Filming A Split Screen Shot
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Filming A Split Screen Shot

Ever wonder how they did The Parent Trap?

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Filming A Split Screen Shot
Camryn Wilson

Have you ever wanted to make a film about someone with an evil twin? Or maybe someone who meets their doppelganger? Perhaps your lead character is having a crazy dream with themselves in it? But what if you don't know two people who look enough alike to pull this off? These are all highly possible, with or without a set of twins available to you.

One trick many people use is called a split screen. It's when you take two different shots and playing them simultaneously to make them appear as if they're one. The two shots are layered and when they're perfectly lined up look like they're just one shot. It's terribly convenient if you're working on a very small budget or only have minimal editing capabilities.

There are a few specific things to take note of when you're working on getting a split screen shot. They're all fairly simple but they hold the power to make or break your shot so keeping track of them is quite important.

The most important thing is to make sure your camera doesn't move. At all. If it moves even in the slightest your pictures won't line up and your split screen shot won't look as good. Be sure to use a tripod or a very steady surface. Be extra careful when cutting at the end of your shot as well. You won't be able to get away with someone jus holding the camera.

Be sure to leave yourself enough room that you can do what you need to without crossing the middle of the shot. If you do that, whatever crosses over will be cut off and you'll see that you've got two halves of different shots, not one whole one. Do not cross the line.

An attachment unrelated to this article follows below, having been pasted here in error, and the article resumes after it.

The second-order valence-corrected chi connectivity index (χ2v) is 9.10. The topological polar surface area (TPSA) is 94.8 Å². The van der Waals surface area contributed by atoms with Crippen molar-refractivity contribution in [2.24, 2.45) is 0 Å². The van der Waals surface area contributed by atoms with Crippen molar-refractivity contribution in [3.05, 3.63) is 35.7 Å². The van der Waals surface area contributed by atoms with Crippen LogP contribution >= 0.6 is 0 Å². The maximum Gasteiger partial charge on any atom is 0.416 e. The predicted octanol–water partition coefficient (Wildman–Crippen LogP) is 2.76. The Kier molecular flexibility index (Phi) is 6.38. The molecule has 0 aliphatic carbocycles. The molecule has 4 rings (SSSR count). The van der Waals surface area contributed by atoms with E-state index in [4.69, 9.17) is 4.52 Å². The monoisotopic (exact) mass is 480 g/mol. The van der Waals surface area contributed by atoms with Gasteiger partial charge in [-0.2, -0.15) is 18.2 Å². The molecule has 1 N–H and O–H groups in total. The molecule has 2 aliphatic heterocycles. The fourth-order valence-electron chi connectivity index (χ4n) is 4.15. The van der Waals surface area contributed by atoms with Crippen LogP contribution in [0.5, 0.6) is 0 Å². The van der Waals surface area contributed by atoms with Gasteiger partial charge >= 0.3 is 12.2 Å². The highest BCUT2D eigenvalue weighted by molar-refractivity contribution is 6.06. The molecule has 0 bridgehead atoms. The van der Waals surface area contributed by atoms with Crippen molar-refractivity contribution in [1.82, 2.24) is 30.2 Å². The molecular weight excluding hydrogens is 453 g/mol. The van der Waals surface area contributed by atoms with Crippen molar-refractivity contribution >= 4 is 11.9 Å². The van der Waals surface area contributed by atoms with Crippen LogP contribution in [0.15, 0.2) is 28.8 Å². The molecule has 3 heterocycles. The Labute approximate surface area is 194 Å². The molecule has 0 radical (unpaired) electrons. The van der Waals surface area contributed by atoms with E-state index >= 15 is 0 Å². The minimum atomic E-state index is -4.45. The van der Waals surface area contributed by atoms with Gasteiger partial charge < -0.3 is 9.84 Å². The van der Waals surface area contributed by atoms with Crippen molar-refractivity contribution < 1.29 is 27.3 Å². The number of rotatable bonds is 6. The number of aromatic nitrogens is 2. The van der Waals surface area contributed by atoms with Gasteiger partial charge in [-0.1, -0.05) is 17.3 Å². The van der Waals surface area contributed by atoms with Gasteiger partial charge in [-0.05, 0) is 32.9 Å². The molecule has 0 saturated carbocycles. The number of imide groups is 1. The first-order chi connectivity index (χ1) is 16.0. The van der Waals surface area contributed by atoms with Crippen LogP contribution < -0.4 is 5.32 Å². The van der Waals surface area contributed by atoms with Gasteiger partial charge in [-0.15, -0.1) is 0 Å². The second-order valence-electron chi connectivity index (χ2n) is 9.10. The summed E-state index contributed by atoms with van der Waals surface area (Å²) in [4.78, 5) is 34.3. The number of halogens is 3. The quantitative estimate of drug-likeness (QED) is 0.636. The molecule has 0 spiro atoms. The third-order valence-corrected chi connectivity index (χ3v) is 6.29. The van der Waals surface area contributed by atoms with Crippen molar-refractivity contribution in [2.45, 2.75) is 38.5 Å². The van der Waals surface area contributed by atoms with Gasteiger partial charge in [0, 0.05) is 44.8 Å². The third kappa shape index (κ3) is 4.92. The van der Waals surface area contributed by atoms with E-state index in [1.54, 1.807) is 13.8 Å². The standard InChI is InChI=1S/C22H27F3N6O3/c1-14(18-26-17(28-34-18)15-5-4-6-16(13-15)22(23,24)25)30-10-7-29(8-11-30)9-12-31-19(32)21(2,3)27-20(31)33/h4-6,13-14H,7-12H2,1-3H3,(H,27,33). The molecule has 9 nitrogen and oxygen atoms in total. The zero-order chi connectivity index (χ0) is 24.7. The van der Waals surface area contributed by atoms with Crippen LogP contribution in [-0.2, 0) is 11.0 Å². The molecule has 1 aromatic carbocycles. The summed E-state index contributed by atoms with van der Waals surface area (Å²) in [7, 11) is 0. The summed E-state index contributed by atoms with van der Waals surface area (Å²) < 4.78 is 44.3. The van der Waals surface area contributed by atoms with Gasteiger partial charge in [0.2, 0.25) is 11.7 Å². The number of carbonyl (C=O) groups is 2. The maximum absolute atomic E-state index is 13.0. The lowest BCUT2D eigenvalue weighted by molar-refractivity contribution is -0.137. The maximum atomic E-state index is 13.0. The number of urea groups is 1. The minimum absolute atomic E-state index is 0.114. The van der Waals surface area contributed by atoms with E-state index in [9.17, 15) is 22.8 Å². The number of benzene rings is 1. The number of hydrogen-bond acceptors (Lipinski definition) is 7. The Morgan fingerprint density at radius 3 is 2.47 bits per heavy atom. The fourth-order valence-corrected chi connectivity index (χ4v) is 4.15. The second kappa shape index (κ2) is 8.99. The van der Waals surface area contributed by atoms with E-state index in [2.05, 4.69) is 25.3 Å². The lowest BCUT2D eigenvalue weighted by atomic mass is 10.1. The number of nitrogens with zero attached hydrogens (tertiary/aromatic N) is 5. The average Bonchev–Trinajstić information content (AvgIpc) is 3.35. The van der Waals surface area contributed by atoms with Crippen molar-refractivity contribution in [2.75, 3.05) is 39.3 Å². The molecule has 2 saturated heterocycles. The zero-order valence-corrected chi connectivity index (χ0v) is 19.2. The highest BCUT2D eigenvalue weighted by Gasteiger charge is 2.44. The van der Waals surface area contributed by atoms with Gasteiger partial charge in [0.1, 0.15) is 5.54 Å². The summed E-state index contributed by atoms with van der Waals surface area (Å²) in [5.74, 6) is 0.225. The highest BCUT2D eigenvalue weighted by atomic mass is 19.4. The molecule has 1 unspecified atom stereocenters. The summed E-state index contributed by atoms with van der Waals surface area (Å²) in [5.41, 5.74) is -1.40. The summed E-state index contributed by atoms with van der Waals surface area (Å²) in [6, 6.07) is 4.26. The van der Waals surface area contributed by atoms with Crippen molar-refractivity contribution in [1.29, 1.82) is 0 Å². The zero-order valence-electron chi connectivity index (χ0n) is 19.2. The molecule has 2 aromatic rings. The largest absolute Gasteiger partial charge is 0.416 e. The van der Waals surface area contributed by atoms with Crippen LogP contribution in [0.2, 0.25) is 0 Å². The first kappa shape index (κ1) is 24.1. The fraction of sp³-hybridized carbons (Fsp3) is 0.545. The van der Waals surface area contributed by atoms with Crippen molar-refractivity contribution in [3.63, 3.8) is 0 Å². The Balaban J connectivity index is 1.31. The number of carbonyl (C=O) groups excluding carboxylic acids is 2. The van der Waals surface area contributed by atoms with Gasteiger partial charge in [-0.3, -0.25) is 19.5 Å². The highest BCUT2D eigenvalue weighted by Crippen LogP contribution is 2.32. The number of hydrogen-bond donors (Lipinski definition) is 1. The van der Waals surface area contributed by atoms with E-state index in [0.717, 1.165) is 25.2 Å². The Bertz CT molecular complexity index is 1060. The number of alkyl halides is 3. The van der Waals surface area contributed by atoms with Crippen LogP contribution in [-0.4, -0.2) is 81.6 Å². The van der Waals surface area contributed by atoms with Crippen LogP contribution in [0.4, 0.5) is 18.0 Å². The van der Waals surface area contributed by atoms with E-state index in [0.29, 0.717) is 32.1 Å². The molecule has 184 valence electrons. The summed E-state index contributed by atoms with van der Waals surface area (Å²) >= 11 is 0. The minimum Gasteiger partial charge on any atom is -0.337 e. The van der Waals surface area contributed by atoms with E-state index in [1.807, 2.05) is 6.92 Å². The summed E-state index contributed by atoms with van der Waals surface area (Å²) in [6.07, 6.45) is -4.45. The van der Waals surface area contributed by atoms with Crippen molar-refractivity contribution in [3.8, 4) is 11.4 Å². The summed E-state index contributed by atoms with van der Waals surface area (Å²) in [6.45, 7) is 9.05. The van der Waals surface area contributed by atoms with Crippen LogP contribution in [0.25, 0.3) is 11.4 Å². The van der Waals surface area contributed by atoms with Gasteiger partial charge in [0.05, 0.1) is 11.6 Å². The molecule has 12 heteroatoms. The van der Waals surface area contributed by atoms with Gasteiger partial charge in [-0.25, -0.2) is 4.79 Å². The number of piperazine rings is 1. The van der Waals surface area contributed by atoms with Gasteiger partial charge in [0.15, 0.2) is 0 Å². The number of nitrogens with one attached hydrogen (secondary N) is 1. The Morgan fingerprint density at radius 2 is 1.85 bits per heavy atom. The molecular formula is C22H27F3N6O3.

Another thing to be wary of it the lighting. If your two halves are lit differently, because a lighting source changed or a cloud moved over the sun, it will also give you away. Shooting in a controlled environment is the best way to watch that but you can shoot outside as long as you really watch and pay attention to the lighting. Try to avoid shooting any time when there is a lot of changes in lighting occurring naturally.

Just as you have to watch for lighting changes you also have to be aware of movements in things that you might be interacting with. If you flop down on the couch and only half of the cushions move due to you flopping on them then, again, it'll be obvious you've shot a split screen shot when the movement stops at the line in the middle. Watch for things that might move when you interact with them.

Another thing it to make sure you've got your timing right. Once you've gone through and filmed the first half of your split screen, whether it's just you by yourself, or you're working with a whole team of people, make sure your timing is right. If one half of your video reacts too quickly or too slowly then everything will be off form start to finish. If you have enough people, the best way is to have someone reading off the lines or giving the actor cues as to when they should react or speak. Make sure to keep everything on time. Go through your script beforehand and determine which would be easiest to do first and be sure to get plenty of takes of each part.

So, there you go. Those are the basic things to remember and be aware of when you're shooting for a split screen shot. If you manage a successful one or have anything you'd like to add I'd love it if you shared them with me! Happy filming!



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This article has not been reviewed by Odyssey HQ and solely reflects the ideas and opinions of the creator.
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